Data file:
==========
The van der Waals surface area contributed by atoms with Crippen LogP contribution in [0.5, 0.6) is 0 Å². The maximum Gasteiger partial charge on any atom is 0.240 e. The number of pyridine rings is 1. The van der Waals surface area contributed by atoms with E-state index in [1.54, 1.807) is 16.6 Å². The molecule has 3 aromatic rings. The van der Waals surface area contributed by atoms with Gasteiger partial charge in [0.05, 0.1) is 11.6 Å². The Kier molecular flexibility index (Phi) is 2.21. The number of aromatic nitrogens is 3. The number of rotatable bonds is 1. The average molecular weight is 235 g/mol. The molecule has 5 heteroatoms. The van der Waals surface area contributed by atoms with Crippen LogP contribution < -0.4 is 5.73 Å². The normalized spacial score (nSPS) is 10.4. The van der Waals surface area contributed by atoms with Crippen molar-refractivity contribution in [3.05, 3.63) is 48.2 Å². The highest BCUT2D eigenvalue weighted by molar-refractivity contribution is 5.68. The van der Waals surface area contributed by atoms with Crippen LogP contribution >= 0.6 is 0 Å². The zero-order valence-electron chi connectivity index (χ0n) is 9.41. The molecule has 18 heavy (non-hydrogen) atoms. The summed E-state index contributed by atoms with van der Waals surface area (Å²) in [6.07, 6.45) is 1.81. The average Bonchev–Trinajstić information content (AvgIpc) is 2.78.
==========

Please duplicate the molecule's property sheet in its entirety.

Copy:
The van der Waals surface area contributed by atoms with Crippen LogP contribution in [0.5, 0.6) is 0 Å². The maximum Gasteiger partial charge on any atom is 0.240 e. The number of pyridine rings is 1. The van der Waals surface area contributed by atoms with E-state index in [1.54, 1.807) is 16.6 Å². The molecule has 3 aromatic rings. The van der Waals surface area contributed by atoms with Gasteiger partial charge in [0.05, 0.1) is 11.6 Å². The Kier molecular flexibility index (Phi) is 2.21. The number of aromatic nitrogens is 3. The number of rotatable bonds is 1. The average molecular weight is 235 g/mol. The molecule has 5 heteroatoms. The van der Waals surface area contributed by atoms with Crippen LogP contribution < -0.4 is 5.73 Å². The normalized spacial score (nSPS) is 10.4. The van der Waals surface area contributed by atoms with Crippen molar-refractivity contribution in [3.05, 3.63) is 48.2 Å². The highest BCUT2D eigenvalue weighted by molar-refractivity contribution is 5.68. The van der Waals surface area contributed by atoms with Crippen LogP contribution >= 0.6 is 0 Å². The zero-order valence-electron chi connectivity index (χ0n) is 9.41. The molecule has 18 heavy (non-hydrogen) atoms. The summed E-state index contributed by atoms with van der Waals surface area (Å²) in [6.07, 6.45) is 1.81. The average Bonchev–Trinajstić information content (AvgIpc) is 2.78.